Interval Weight Training and Type 2 Diabetes Complications


Today I will take some time to share with you some information I read about interval weight training and how this can lower the risk of type 2 diabetes complications. According to Rusu (2017), if we do just one (1) session of interval training exercise then diabetics can experience a decreased risk of Type 2 diabetes complications.

The Benefits of Resistance Interval Training

The author went on to say that if we use weights when we are doing leg exercises, then we could see an improvement in blood vessel function. This the author stated is true for diabetics and non-diabetics alike. Other benefits of weight training were also highlighted in this article:

  • Builds muscle mass.
  • Speeds metabolism.
  • Improves blood function.
  • Less likely that we will develop a heart disease. Please bear in mind that it has been proven that those of us with diabetes are more prone to cardiovascular diseases than others who do not have this horrible lifestyle illness called diabetes.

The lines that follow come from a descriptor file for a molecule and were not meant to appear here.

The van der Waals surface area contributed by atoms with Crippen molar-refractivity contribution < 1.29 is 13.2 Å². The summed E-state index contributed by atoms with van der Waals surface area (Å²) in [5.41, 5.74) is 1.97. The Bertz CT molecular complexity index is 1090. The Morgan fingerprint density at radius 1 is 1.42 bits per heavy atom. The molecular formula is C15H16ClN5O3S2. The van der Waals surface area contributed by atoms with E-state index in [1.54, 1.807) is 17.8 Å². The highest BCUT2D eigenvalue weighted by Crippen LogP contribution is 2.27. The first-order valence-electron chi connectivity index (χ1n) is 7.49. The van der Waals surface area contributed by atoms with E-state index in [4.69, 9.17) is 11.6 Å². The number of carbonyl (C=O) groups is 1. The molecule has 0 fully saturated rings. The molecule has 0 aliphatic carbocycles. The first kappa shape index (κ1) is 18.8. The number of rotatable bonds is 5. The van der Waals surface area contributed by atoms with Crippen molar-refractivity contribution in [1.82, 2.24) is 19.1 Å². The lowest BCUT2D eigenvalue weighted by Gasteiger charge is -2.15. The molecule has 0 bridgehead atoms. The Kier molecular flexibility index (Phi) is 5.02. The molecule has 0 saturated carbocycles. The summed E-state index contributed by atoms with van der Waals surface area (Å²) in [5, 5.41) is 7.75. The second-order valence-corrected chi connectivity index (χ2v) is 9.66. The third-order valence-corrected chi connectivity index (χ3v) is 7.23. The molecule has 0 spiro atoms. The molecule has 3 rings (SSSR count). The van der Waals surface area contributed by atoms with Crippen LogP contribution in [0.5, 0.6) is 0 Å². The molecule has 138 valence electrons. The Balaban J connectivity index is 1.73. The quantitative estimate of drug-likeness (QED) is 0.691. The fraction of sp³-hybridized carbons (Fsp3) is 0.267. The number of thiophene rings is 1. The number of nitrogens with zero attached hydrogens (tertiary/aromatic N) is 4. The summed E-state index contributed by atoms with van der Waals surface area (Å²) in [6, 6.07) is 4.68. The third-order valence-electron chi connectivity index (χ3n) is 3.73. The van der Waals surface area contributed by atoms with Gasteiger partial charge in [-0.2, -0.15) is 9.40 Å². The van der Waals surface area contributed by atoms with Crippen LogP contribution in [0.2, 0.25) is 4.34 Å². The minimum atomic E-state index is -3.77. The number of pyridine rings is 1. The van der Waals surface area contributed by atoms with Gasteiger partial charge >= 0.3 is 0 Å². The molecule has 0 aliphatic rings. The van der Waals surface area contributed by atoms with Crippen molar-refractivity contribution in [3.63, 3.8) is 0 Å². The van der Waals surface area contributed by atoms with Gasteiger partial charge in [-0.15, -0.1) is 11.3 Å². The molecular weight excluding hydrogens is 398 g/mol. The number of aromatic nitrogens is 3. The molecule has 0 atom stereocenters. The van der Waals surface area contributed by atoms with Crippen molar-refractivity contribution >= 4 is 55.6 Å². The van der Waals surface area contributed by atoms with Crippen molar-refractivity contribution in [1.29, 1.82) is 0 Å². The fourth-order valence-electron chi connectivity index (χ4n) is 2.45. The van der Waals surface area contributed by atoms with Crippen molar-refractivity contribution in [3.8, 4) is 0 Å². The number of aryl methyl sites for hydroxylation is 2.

A Closer Look at Resistance Interval Training (RIT)

The two (2) types of interval training investigated were:

  1. Resistance (leg presses, extensions, and lifts).
  2. Cardiovascular (the use of a stationary bicycle).

A combination of high and low-intensity exercises was used in the experiment. Regardless of the group that one was a part of, there was some improvement in the blood vessel function when they did the resistance interval training. Please note that people were placed in one of the three groups:

  1. Those with type 2 diabetes.
  2. Those who do not exercise.
  3. Those who exercise, but did not have diabetes.

An interesting discovery was made. The people in group one, yes those with type 2 diabetes benefited the most from the resistance interval training. Please remember that this was also just one session.



It is Time to Act!

I admitted before, using this forum that I am slow to embrace exercising as a daily routine. I am however very happy that I read this report this morning (January 18, 2017) and would like to ask some of my readers to help me to make the commitment to give it a try. I was thinking that maybe we could make this a plan for the rest of January and see what happens after for February and beyond.